Habit stacking to get fit
written by Philip Stefanov | JANUARY 17, 2023
A while back, James Clear published an interesting article titled “How to Build New Habits by Taking Advantage of Old Ones.” I strongly recommend checking it out.
The ideas inside intrigued me because the article presented a new way of looking at building habits. More importantly, the ideas were quite simple and actually seemed effective.
To that end, I’ve thought about how habit stacking might work in the context of fitness, so let’s talk about it.
But First: A TL;DR On Habit Stacking
As we live, do things, and gain experience, a process called synaptic pruning occurs in the brain. It means that the brain eliminates connections between neurons that go unused while strengthening those that are used.
When you practice specific activities, the connections get stronger, making you more skilled and capable. In simple terms, this is a biological change that occurs when you develop a skill.
Habits like brushing your teeth, making your morning coffee, and tying your shoes also affect neuron connections. The more you do something, the more skilled you become, and the easier it is to do without thinking.
The idea with habit stacking is that you leverage already existing connections to develop new habits more easily. But how would that work?
How to Use Habit Stacking For Fitness Behaviors
As mentioned, every habit you build strengthens specific neural connections in the brain and contributes to the pruning of others that don’t get used. So, instead of starting from zero, you can leverage existing behaviors to introduce new ones.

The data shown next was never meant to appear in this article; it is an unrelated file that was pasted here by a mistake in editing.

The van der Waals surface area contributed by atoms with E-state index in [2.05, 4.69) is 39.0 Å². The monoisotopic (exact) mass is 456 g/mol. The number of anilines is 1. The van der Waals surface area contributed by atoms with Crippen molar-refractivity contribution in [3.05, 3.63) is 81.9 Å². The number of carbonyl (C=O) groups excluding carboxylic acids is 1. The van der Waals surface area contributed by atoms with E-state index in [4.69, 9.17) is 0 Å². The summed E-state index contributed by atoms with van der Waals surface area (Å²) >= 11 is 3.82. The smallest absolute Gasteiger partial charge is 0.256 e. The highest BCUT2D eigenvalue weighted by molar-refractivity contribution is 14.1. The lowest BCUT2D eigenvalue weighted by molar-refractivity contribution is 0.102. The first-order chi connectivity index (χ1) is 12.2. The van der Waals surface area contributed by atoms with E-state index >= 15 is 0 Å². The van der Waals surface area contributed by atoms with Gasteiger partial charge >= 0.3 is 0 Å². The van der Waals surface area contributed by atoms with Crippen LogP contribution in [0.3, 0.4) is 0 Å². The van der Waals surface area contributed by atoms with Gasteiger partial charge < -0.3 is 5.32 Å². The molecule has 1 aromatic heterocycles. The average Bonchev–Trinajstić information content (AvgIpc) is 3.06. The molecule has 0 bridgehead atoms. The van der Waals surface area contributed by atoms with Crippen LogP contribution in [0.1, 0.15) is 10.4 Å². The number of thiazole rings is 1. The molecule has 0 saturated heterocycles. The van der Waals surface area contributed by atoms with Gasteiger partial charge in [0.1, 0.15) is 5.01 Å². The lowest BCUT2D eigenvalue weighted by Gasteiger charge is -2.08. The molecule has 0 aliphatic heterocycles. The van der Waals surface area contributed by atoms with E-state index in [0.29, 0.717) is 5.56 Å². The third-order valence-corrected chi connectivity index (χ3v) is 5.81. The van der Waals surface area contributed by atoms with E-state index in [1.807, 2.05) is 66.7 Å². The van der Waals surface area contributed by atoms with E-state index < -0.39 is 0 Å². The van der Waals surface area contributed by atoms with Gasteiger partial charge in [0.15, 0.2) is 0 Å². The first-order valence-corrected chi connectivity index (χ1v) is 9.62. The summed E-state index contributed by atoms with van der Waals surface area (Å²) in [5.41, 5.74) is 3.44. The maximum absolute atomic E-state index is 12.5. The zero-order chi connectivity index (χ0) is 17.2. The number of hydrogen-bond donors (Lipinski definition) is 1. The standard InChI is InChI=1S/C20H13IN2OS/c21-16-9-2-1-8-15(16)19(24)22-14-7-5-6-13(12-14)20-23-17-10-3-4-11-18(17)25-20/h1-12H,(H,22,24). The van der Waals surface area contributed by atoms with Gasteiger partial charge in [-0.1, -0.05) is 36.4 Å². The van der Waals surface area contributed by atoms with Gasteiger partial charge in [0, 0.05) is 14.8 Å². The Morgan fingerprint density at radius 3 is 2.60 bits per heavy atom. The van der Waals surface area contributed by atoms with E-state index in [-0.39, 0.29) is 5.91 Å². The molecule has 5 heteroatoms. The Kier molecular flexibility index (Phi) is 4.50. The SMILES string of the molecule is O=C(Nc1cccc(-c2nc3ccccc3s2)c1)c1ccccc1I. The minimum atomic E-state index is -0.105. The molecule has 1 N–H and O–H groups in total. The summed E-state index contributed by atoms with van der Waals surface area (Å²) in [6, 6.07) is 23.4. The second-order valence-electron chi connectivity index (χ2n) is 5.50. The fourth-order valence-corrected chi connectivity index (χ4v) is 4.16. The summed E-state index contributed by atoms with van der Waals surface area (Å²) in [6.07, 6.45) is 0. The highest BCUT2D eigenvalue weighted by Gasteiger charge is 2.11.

For example, a person who brushes their teeth every day will find it much easier to start flossing than someone who doesn’t practice either. Instead of putting conscious thought into getting to the bathroom daily to care for your dental health, you’re already doing something. So, just make it a point to floss before brushing your teeth.
According to James Clear, the habit stacking formula is this:
“After/Before [CURRENT HABIT], I will [NEW HABIT].”
After I get home from work, I will do a quick 5-minute stretching routine.”
So, to use the principle in fitness, you must identify some of your current habits and see if you can pair them with new, positive behaviors.
For instance, if you’re already into the habit of tracking your calories, you can pair it with calculating your protein:
“After calculating my calories, I will calculate my protein intake.”
Similarly, you can pair weight training with stretching:
“After I finish my last set, I will stretch the muscles I trained for three minutes.”
Of course, you can stack fitness and non-fitness habits for the best outcomes. Identify some of your current practices and see if you can fit other positive behaviors into your days.
For example, it could be as simple as, “After I make my morning coffee, I will add a sweetener instead of sugar.” Or “After I pick up meat at the supermarket, I will walk to the produce section and pick up two types of fruits and two types of vegetables.”
Thank you for taking the time. Until next week,
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